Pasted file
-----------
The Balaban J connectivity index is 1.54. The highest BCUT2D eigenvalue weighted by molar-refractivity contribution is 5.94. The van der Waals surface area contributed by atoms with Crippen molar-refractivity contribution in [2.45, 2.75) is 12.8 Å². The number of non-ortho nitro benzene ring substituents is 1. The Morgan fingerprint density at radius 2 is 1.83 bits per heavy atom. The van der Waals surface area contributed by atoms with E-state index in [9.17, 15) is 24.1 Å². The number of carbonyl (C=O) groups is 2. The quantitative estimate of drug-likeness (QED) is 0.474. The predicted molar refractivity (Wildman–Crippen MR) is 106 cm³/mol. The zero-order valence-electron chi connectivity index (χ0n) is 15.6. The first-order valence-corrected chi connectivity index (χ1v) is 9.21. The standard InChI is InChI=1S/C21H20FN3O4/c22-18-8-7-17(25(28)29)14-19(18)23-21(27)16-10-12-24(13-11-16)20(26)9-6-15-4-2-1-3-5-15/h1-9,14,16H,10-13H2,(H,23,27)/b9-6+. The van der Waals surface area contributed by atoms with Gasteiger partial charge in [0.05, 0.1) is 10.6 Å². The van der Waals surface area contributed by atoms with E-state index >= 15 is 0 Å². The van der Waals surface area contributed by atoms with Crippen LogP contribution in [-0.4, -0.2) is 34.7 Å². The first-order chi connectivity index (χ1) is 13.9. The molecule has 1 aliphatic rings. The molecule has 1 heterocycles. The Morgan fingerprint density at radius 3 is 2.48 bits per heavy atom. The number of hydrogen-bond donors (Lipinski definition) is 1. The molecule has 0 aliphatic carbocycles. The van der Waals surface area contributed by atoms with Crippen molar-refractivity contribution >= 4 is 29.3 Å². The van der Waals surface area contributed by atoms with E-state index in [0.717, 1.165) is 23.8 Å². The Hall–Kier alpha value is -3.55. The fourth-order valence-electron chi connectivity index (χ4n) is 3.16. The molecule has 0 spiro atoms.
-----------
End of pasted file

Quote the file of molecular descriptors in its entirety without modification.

The Balaban J connectivity index is 1.54. The highest BCUT2D eigenvalue weighted by molar-refractivity contribution is 5.94. The van der Waals surface area contributed by atoms with Crippen molar-refractivity contribution in [2.45, 2.75) is 12.8 Å². The number of non-ortho nitro benzene ring substituents is 1. The Morgan fingerprint density at radius 2 is 1.83 bits per heavy atom. The van der Waals surface area contributed by atoms with E-state index in [9.17, 15) is 24.1 Å². The number of carbonyl (C=O) groups is 2. The quantitative estimate of drug-likeness (QED) is 0.474. The predicted molar refractivity (Wildman–Crippen MR) is 106 cm³/mol. The zero-order valence-electron chi connectivity index (χ0n) is 15.6. The first-order valence-corrected chi connectivity index (χ1v) is 9.21. The standard InChI is InChI=1S/C21H20FN3O4/c22-18-8-7-17(25(28)29)14-19(18)23-21(27)16-10-12-24(13-11-16)20(26)9-6-15-4-2-1-3-5-15/h1-9,14,16H,10-13H2,(H,23,27)/b9-6+. The van der Waals surface area contributed by atoms with Gasteiger partial charge in [0.05, 0.1) is 10.6 Å². The van der Waals surface area contributed by atoms with E-state index >= 15 is 0 Å². The van der Waals surface area contributed by atoms with Crippen LogP contribution in [-0.4, -0.2) is 34.7 Å². The first-order chi connectivity index (χ1) is 13.9. The molecule has 1 aliphatic rings. The molecule has 1 heterocycles. The Morgan fingerprint density at radius 3 is 2.48 bits per heavy atom. The number of hydrogen-bond donors (Lipinski definition) is 1. The molecule has 0 aliphatic carbocycles. The van der Waals surface area contributed by atoms with Crippen molar-refractivity contribution >= 4 is 29.3 Å². The van der Waals surface area contributed by atoms with E-state index in [0.717, 1.165) is 23.8 Å². The Hall–Kier alpha value is -3.55. The fourth-order valence-electron chi connectivity index (χ4n) is 3.16. The molecule has 0 spiro atoms.